Bestselling author Gail Tsukiyama is known for her poignant, subtle insights into the most complicated of relationships. Dreaming Water is an exploration of two of the richest and most layered human connections that exist: mother and daughter and lifelong friends.
Hana is suffering from Werner's syndrome, a disease that makes a person age at twice the rate of a healthy individual: at thirty-eight Hana has the appearance of an eighty-year-old. Cate, her mother, is caring for her while struggling with her grief at losing her husband, Max, and with the knowledge that Hana's disease is getting worse by the day.
Hana and Cate's days are quiet and ordered. Cate escapes to her beloved garden and Hana reads and writes letters. Each find themselves drawn into their pasts, remembering the joyous and challenging events that have shaped them: spending the day at Max's favorite beach, overcoming their neighbors' prejudices that Max is Japanese-American and Cate is Italian-American, and coping with the heartbreak of discovering Hana's disease.
One of the great joys of Hana's life has been her relationship with her beautiful, successful best friend Laura. Laura has moved to New York from their hometown in California and has two daughters, Josephine and Camille. She has not been home in years and begs Hana to let her bring her daughters to meet her, feeling that Josephine, in particular, needs to have Hana in her life. Despite Hana's latest refusal, Laura decides to come anyway. When Laura's loud, energetic, and troubled world collides with Hana and Cate's daily routine, the story really begins.
Dreaming Water is about a mother's courage, a daughter's strength, and a friend's love. It is about the importance of human dignity and the importance of all the small moments that create a life worth living.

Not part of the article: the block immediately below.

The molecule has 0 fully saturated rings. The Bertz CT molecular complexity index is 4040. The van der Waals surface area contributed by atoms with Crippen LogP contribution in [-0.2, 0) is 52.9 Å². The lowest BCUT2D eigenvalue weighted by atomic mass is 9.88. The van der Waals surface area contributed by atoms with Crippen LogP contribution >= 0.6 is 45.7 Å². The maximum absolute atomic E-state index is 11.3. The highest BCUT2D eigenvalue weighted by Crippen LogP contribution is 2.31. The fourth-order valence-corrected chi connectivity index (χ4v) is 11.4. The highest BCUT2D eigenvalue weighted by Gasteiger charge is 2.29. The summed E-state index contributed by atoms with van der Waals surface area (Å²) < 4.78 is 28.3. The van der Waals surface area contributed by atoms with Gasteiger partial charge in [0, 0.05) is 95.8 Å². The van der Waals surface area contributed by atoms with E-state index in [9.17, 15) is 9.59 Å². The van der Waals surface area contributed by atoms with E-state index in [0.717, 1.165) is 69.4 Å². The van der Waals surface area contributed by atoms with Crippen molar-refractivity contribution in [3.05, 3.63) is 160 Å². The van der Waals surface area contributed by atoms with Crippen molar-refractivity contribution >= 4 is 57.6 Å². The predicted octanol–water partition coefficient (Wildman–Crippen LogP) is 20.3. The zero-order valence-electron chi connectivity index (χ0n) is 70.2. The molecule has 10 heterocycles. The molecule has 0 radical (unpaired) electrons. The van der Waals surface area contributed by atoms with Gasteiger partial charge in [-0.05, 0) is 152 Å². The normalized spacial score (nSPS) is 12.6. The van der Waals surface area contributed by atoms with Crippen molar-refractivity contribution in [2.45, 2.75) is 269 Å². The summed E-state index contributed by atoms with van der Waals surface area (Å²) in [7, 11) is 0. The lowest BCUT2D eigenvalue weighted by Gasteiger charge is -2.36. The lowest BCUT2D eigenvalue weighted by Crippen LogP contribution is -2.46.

Tsukiyama (The Language of Threads) has a style at once evocative and formal, well suited to historical romances; now she takes on contemporary drama. At 38, Hana Murayama is dying of Werner's syndrome, a genetic defect that causes premature aging. Hana is almost totally dependent on her mother, Cate, who at 62 is still recovering from the sudden death of her husband, Max. As a child during WWII, Max had been interned with other Japanese-Americans in a camp in Wyoming and subsequently went on to teach history at a small northern California college. That background, her mother's love of gardening and her own usually feisty outlook are what Hana brings to her effort to live and die with dignity. Over the course of two days, Hana and Cate retrace in memory their lives and Max's. Their scattered and sometimes conflicting expectations are brought into sharp focus when Hana's best friend, Laura, now a successful East Coast lawyer, arrives with her two daughters, Hana's godchildren, allowing Hana and Cate to find a measure of the reconciliation that has eluded them. Tsukiyama has a wonderful ability to elicit delicate atmospherics; in particular, she uses the sense of touch to stunning effect. But the pacing is stilted, and neither Cate nor Hana allows herself a moment of private rage, although, in her thoughts, Cate strays briefly from the stoic. Her implicit frustration adds a note of vulnerability to the moving, subtle narrative.